The Surfrider Foundation is a California-based nonprofit dedicated to preserving our coasts. Their five-point mission is to fight plastic pollution, protect oceanic ecosystems, ensure beach access for all, preserve coastal features and protect clean water sources. It’s a noble organization fighting for great causes.
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The Surfrider Foundation is 35 years old, which antedates the Black Lives Matter movement, if not the social injustice which led to it. And their symbol is an American flag rendered in all blue, with the stripes turned into waves, both elements expressing their ocean-preserving mission. All fine and good.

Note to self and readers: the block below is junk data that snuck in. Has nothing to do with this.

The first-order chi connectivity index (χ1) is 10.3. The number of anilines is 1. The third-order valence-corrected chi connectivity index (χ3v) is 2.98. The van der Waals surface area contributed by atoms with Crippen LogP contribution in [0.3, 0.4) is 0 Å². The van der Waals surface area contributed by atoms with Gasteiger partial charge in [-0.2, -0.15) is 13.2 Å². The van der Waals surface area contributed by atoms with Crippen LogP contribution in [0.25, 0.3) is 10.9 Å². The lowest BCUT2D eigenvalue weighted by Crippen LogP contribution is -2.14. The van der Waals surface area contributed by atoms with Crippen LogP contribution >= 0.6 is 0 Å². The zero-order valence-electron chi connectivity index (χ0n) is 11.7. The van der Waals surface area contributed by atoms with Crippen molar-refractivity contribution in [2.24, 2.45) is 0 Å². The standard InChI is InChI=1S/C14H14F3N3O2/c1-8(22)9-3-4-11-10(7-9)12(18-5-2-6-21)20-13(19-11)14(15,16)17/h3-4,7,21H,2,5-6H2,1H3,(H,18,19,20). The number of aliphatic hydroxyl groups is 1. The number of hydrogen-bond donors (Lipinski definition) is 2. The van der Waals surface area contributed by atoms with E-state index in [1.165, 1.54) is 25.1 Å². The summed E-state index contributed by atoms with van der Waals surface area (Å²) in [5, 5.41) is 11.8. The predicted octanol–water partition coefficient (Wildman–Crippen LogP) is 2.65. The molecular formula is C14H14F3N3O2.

But as I was looking at the Surfrider Playmate Elite 16 Qt Cooler, the result of a recent collaboration between the Surfrider Foundation and cooler manufacturer Igloo, I recalled news images I’ve seen and thought, Oh no.
What I’m picturing is, a crunchy and well-meaning Surfrider supporter purchasing the cooler to support them (a portion of the proceeds go to the foundation)–then being accosted by a social justice warrior and accused of either supporting Blue Lives Matter or disavowing Black Lives Matter. Or Blue Lives Matter supporters purchasing the coolers to co-opt the Surfrider Foundation’s established logo and inject meaning into it that was never intended by the designer.
Has the current climate changed everything, where now even seemingly innocuous design decisions–or in this case, design decisions based on an incumbent design–can draw fire independent of their original intent? If you design something, and a divisive political organization later designs something similar, do you now have an obligation to react to that? It’s a complicated question, and one I’d love to hear your thoughts on.